Research design is probably the most challenging section of the proposal, as it requires you to actually map out your plans. You’ll need to settle on research methods (experiments, surveys, data analysis, etc.), justify your choices, and describe how you’ll process the collected data. Once you start your research, you’ll likely need to adjust your initial research plans, especially if some of your hypotheses get disproved. Still, having a plan before starting the work is very beneficial.

Finally, the reference list is evidence of your familiarity with the latest accomplishments within the field. A large number of varied primary and secondary sources will prove you have a firm enough grasp of the issue to identify problems, formulate hypotheses, and conduct research.

Here’s a research proposal sample outline that includes standard sections suitable for most research fields:

  • Title page
  • Abstract
  • Introduction
  1. Topic introduction
  2. Issue’s relevance
  3. Research questions or hypotheses
  • Literature review
  1. Analysis of current knowledge
  2. Inconsistencies, knowledge gaps
  • Research design
  1. Qualitative or quantitative research
  2. Sample size
  3. Sampling methodology
  4. Software and equipment necessary
  5. Ethical considerations
  • Expected results
  1. Summary of potential results
  2. Overview of potential difficulties
  3. Limitations and further research recommendations
  • Research schedule and budget
  1. Timetable for research stages
  2. Funding needs and justification
  • Reference list

Remember to adjust this template to your topic and requirements. For instance, some schools may not need you to include estimated results or ethical considerations for human studies within the proposal, leaving them for the actual project. Besides, abstracts are usually not necessary for shorter works that are under 20 pages long. We suggest presenting a rough outline to your advisor to get their approval before you start the writing process.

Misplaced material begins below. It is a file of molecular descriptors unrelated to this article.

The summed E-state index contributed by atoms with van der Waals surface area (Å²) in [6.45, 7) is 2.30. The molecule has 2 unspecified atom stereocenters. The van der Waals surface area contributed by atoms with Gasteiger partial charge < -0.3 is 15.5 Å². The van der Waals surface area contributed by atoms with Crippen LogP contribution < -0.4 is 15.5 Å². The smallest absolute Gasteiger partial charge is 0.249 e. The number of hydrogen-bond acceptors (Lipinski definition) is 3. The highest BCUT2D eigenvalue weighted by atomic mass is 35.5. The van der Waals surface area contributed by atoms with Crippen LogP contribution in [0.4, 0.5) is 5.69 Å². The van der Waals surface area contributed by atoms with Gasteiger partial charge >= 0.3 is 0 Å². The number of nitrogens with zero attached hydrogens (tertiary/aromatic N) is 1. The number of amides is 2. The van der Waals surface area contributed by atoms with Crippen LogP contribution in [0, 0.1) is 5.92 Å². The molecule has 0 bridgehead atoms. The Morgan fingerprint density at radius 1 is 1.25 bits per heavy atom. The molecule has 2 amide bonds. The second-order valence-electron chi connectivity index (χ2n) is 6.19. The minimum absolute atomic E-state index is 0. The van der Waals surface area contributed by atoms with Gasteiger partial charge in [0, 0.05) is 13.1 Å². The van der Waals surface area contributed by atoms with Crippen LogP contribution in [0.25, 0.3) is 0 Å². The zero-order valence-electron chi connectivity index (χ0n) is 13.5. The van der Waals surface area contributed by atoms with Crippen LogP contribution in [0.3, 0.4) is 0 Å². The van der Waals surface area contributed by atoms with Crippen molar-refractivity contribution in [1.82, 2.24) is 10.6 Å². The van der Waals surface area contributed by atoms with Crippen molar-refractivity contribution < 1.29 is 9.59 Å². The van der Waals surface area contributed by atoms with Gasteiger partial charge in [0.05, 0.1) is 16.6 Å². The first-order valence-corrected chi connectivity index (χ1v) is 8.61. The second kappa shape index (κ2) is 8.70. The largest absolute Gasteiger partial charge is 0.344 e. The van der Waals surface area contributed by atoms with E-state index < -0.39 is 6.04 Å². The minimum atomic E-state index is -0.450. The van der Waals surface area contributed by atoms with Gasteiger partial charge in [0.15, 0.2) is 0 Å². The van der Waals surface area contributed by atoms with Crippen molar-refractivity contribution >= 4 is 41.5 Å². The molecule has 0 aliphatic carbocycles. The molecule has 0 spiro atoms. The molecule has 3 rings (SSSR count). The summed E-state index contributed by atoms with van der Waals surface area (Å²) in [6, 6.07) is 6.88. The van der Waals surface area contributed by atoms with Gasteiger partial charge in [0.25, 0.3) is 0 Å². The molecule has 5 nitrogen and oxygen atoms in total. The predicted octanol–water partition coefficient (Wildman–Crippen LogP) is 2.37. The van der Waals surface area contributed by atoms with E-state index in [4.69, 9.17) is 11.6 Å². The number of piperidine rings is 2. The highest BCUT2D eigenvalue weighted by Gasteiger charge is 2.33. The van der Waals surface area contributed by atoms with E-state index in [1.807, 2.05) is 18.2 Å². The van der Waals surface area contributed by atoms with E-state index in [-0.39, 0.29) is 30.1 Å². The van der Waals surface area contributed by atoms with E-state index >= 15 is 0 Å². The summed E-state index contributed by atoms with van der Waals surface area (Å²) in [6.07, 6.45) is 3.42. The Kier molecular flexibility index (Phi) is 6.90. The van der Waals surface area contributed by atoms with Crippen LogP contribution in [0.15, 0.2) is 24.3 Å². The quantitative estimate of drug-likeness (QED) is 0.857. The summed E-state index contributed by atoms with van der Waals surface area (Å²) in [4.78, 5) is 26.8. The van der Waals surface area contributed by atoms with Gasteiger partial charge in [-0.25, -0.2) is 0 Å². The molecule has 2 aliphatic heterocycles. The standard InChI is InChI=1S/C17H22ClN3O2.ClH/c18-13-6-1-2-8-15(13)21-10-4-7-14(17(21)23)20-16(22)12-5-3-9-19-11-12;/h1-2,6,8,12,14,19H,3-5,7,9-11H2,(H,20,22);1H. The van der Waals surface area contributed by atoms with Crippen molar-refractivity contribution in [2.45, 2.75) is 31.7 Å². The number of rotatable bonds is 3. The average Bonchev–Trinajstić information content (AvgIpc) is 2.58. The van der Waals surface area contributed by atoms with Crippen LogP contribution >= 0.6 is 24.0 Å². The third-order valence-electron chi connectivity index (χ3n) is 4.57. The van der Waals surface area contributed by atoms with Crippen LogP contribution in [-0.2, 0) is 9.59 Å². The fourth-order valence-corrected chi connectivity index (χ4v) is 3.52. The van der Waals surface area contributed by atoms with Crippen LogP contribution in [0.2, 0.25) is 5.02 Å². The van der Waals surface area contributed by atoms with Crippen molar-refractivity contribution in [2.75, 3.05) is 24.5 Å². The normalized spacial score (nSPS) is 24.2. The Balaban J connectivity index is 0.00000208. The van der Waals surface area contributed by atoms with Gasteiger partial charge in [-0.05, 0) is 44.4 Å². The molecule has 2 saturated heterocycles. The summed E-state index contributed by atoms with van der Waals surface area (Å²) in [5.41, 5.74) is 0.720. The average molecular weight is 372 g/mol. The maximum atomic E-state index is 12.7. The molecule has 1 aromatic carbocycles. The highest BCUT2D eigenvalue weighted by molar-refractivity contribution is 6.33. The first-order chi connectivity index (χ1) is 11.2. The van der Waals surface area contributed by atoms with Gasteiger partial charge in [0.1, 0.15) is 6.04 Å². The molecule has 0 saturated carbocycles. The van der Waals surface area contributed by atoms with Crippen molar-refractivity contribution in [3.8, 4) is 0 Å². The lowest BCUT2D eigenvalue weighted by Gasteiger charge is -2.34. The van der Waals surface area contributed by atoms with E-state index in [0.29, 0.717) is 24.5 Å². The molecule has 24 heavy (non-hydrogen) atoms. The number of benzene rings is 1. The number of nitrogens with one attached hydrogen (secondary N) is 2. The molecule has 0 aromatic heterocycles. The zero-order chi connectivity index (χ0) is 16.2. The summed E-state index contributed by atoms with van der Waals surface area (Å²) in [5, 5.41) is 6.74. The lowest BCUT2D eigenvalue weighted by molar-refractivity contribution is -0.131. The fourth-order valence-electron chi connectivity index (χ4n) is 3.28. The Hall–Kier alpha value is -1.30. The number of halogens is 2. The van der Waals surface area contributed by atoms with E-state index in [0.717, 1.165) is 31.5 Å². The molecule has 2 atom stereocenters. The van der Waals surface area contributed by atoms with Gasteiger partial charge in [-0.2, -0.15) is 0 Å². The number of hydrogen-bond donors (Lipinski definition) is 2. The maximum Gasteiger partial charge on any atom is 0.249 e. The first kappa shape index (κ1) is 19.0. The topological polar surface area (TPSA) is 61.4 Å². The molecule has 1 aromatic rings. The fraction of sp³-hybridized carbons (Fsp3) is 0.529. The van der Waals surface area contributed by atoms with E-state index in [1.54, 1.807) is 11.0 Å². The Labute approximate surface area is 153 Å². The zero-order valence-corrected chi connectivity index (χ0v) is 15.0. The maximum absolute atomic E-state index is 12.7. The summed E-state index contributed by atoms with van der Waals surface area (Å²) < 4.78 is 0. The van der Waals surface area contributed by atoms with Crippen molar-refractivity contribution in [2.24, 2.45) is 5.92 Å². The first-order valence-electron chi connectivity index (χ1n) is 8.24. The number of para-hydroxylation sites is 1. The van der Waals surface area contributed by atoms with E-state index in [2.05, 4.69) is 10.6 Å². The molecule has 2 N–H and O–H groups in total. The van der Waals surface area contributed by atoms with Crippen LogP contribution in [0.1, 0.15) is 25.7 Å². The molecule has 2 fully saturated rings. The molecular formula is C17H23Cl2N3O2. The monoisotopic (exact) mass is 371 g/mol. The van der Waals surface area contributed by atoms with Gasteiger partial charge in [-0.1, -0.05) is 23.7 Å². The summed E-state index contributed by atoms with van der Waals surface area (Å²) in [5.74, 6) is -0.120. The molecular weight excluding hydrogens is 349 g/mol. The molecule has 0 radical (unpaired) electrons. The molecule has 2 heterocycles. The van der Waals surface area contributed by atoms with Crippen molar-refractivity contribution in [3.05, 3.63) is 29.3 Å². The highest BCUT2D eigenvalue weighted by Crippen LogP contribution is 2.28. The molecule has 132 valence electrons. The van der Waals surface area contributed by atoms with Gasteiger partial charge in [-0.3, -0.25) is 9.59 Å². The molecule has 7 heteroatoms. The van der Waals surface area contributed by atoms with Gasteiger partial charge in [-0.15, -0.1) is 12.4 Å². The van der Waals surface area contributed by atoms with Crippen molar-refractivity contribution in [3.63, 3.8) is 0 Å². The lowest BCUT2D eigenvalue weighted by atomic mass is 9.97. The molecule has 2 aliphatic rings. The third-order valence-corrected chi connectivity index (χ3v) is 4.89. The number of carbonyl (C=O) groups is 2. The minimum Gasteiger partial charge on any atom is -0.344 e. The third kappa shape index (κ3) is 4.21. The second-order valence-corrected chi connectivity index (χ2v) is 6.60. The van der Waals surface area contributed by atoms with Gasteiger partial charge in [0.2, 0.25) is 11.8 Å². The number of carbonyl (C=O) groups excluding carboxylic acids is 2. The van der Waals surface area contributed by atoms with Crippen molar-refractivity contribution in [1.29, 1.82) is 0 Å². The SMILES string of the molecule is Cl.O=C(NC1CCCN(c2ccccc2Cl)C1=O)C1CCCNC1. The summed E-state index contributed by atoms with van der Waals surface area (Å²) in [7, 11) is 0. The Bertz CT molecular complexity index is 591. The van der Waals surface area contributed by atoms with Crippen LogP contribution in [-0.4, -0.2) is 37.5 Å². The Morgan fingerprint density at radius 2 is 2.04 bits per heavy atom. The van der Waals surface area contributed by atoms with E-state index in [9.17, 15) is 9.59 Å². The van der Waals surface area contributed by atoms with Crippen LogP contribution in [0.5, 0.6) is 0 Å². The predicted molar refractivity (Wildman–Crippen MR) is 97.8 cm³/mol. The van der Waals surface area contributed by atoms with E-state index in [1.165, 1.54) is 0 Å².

Writing tip from SpeedyPaper

Writing tip from SpeedyPaper:
Make your outline more detailed and useful with one-sentence summaries of the main points you want to make and cite the references you wish to use in each section as you process them. This will save you a lot of time when you start writing the proposal.

How to write a research proposal

The prospect of completing the proposal is daunting when you think of it as a monumental obstacle. But once you break it down into manageable steps, it becomes much more approachable. Here are the five steps you’ll need to take to get from a blank page to a finished piece:

  1. Choose the research topic. Before you can write a research proposal, you need to narrow your focus to a specific issue or problem you wish to resolve. Its direction and scope will depend on your academic interests, career plans, and academic level. A doctoral thesis can be mostly theoretical and deal with a broader scope than an undergraduate capstone project. We suggest formulating several potential topics and running them by your advisor before choosing the winner.
  2. Research the issue and formulate research questions. Focus on finding objective, reliable, and unbiased sources published within the last five to ten years. Read up on the issue and take notes. You need to focus on the gaps and inconsistencies in the common knowledge to find a niche for your research. They will help you formulate research aims and objectives, as well as research questions and hypotheses.